Met Police culture of racism and sex abuse left black staff 'suicidal', serving officer claims

'I have heard first hand from female officers that have been sexually assaulted or raped by other police officers - shouted down, belittled,' the serving officer told ITV News

Two serving Metropolitan Police officers have revealed a culture of racism and sexual abuse in the force which has left some black staff feeling suicidal.

Speaking exclusively to ITV News the officers gave details of abuse and even rape by officers within the Met which they say, are "not uncommon".

Speaking anonymously for the first time the officers made a series of shocking allegations about Britain's biggest police force.

They allege an officer was raped by another staff member but her claim was dismissed.

"I have heard first-hand from female officers that have been sexually assaulted or raped by other police officers, shouted down, belittled and when they've complained it's fallen on deaf ears," the officer told ITV News.

"They've been forced to work with the same officers again - it's not uncommon," the officer added.

Serving police officer speaking anonymously to ITV News Credit: ITV News

This week in court Metropolitan Police officer David Carrick admitted to dozens of rape and sexual offences against 12 women. In court, he pleaded guilty to 49 offences, including 24 rapes, across two decades-between 2000 and 2021.

Last week, the Met released figures that showed more than 150 police officers are under investigation over allegations of sexual misconduct or racism. They are all on restricted duties.

The officers who spoke to ITV News said morale among black Met Police staff was at an all-time low due to broken promises made by the force following the murder of George Floyd by an American police officer in Minneapolis in 2020.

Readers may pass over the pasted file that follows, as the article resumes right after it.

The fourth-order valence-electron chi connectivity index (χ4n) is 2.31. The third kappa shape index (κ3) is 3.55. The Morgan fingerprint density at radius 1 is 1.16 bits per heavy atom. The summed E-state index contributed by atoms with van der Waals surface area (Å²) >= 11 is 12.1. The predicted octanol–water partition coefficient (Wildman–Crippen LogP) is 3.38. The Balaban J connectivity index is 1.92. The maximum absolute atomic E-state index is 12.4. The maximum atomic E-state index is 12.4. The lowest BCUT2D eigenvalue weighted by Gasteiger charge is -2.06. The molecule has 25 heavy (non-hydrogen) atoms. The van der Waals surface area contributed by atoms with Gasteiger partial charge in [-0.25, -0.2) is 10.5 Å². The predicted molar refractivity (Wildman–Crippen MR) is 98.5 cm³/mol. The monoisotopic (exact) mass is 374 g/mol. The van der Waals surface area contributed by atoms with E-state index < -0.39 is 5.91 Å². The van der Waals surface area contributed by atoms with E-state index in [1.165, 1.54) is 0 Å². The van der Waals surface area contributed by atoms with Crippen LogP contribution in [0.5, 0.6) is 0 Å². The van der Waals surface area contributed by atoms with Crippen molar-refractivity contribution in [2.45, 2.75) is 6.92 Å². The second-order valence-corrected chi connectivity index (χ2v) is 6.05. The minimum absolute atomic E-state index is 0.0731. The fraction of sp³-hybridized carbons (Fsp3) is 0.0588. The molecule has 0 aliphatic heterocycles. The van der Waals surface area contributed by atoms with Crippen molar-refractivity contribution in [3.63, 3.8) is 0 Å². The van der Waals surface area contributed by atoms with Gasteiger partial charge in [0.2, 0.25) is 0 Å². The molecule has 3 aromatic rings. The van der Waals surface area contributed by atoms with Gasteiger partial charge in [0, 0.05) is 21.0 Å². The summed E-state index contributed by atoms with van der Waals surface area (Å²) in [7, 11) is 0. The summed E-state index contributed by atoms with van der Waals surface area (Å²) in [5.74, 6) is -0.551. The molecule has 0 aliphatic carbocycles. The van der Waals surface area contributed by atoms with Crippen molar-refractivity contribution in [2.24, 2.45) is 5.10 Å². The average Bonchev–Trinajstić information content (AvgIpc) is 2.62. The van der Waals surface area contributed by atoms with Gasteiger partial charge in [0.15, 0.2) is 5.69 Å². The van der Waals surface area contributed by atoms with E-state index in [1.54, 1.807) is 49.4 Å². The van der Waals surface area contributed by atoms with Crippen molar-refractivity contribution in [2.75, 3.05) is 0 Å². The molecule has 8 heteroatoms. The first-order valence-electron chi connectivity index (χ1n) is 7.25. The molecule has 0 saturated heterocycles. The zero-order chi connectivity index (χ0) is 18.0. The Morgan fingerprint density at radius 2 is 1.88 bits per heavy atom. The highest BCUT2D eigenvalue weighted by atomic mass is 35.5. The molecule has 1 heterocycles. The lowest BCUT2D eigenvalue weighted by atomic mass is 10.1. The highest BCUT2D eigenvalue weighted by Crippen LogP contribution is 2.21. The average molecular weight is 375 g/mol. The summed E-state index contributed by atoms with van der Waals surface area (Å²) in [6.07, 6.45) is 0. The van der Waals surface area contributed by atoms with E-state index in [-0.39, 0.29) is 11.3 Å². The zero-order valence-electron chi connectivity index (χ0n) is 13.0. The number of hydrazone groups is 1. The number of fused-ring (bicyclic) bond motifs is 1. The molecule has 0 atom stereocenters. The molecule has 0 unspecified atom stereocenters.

"I'm seeing officers go through things every week. Crying, very upset. I've lost friends that have left the organisation. It can't go on. It really can't go on. I nearly killed myself as a result of discrimination," the officer told ITV News.

The officers have decades of experience between them working for the police.

They say they became police officers to help keep London safe and help the Met build better relations between the police and black community.

However, they say incidents such as the fatal shooting of unarmed black man Chris Kaba, to the strip search of the 15-year-old schoolgirl know as 'Child Q' made black officers increasingly "confused and angry" and led some to leave the force or consider quitting.

Last year the Met Police was placed in special measures by Her Majesty's Inspectorate of Constabulary and Fire and Rescue Services following a string of scandals.

The watchdog said the force needed to develop a more positive workplace. In response, the Met promised to deliver "more trust, less crime and high standards".

The officers go on to state that despite the recommendations made after the Stephen Lawrence Inquiry in 1999 and the Baroness Casey report in 2022 they believe the Met is still institutionally racist and has an influential body stopping it from changing - the Metropolitan Police Federation.